I also rather like it when good music is in cahoots with a good cause. The Lorelles are fab and lovely generally, but the fact that they’re giving all the proceeds from their single Riot in Your Heart to the Ignito Project [for whom I walked the Thames Path earlier this year] is brilliant. I urge you to buy it…

Then there’s the joy of discovering brand new music while at the same time having a cracking night out and catching up with friends unseen for far too long. Monday was such a night, courtesy of MoRo’s launch of their debut album Slow River. They’re an interesting combination of Motown and rock (I’m beginning to see where their name might come from…) and also the performers of the best cow bell interlude I’ve ever witnessed.

Consider these recommendations an early Christmas present from me. You’re welcome.

Friday Fun in a flash

The flash mob is a wonderful thing, as long as it’s done well. Fortunately, this week I have a couple that were done extremely well and are probably almost as fun to watch as they were to perform…

First up is one that was emailed to me by a friend’s mother who actually participated in it. Annoyingly, I could have experienced it in the flesh as it took place at St Pancras’ Eurostar terminal, but ironically, I had departed to vicar week from the very same terminal just a few days previously. I defy you not to do some air conducting as you watch it – it is quite literally a classic flash mob… (Though I imagine the orchestra was something of a give away.)

Because I like to show off my connections, I also know someone in the next flash mob – one that I believe went viral while I was in France. One of the singers is my sister’s best friend from uni (her partner in crime for many an inappropriate comedy routine – never go out in public with the two of them) and it’s quite honestly one of the most beautiful things ever to have happened on a train to Watford. [Plus, I am consistently amused that the acronym for the Adam Street Singers is ASS – did they think that through?]

On Wednesday I had an awesome evening with the Swingle Singers, a group who have become so famed for their involvement in flash mobs that they actually worked their set around them. (I am inordinately jealous of the woman who became the centre of attention during a flash mob rendition of Hello by the loveliest Swingle…) Although I know I’ve mentioned it a few times, I don’t think I’ve ever properly featured their original flash mob, so here it is:

And, while we’re on the subject of award winning a cappella vocal groups which involve people that I know, this is an appropriate moment to mention The Songmen, who won not one but two awards at the Tolosa International Choral Contest last week. [No, I hadn’t heard of it either, but this is apparently a big deal.] I highly recommend becoming their fan on Facebook and acquiring their forthcoming album – it has one of the most beautiful renditions of Bright Eyes on it and is generally rather lush*. There’s no video of that track yet, but here’s their interpretation of Mr Bojangles:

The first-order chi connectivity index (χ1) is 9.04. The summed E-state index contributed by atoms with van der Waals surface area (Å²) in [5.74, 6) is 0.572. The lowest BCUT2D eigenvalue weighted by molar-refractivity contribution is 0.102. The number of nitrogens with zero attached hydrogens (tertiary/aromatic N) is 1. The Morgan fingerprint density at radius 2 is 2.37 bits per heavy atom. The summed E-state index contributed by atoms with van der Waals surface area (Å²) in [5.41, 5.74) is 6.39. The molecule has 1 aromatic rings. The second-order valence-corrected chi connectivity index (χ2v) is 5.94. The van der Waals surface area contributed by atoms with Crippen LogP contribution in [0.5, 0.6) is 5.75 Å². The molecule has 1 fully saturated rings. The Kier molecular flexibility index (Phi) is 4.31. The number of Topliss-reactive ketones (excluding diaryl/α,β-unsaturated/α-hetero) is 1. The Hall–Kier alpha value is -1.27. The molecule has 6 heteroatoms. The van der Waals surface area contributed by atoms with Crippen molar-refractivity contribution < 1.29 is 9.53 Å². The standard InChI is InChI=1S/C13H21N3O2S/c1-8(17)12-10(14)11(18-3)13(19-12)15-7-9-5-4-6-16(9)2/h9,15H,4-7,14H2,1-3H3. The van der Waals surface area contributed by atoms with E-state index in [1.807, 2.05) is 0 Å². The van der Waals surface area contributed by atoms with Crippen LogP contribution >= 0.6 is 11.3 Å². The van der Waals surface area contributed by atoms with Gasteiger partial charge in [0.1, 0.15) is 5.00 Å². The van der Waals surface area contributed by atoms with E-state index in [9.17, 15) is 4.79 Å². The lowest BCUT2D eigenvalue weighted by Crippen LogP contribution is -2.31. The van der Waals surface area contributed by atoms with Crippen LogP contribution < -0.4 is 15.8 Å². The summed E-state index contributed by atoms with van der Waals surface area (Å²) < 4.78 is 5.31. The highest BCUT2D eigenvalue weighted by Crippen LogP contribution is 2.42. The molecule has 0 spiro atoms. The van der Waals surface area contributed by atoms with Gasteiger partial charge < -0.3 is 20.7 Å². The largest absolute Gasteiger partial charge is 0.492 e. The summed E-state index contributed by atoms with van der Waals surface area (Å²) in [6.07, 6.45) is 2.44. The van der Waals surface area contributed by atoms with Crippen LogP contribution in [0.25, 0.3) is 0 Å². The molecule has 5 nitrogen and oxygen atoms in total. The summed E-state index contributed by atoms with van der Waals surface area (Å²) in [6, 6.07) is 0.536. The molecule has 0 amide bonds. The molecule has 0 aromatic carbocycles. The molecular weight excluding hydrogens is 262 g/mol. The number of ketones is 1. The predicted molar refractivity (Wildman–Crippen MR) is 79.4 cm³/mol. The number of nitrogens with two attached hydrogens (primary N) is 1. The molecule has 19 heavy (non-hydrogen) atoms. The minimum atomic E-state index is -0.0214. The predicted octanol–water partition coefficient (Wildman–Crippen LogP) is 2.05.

*In no way has my brother-in-law paid me to say this. It is purely my own opinion.

As far as I’m aware, The Songmen haven’t been in a flash mob, but it’s probably only a matter of time…

Finally, as we’re on the subject of interesting musical performances, how about a Lady Gaga fugue played on a 250 year old organ? I’m laying that one down as a challenge to church organists everywhere.

Bravery in music & blogging

In life, there are many things about which I am insecure. One area in which I’m trying to be a lot more confident is my taste in music…
I love musicals. Fact.
I’m not averse to quite a lot of classical music. (Except opera – I feel that this is as unlikely to change as my attitude to seafood is.)
Christian soft rock gets played at church, I like singing it, thus I own quite a lot of it.
90’s Indie music will always have a special place in my heart and so will the music of my parents (well, my Dad mostly) – especially Simon & Garfunkel, Ella Fitzgerald, Joni Mitchell and the Beatles.
Sometimes, all you want from life is a Celine Dion singalong.

Despite my attempts at confidence, it makes me a little nervous when I let people into my world of music. Attempts to keep my Spotify account ‘respectable’ failed quickly – though I do keep a lot of my playlists hidden from general view, publicly listing only those into which considerable effort has gone. With my CD cases now in boxes, it’s difficult for people to see my ‘real’ music collection as it mostly only exists in my iTunes library – something that generally, isn’t accessible to anyone but me.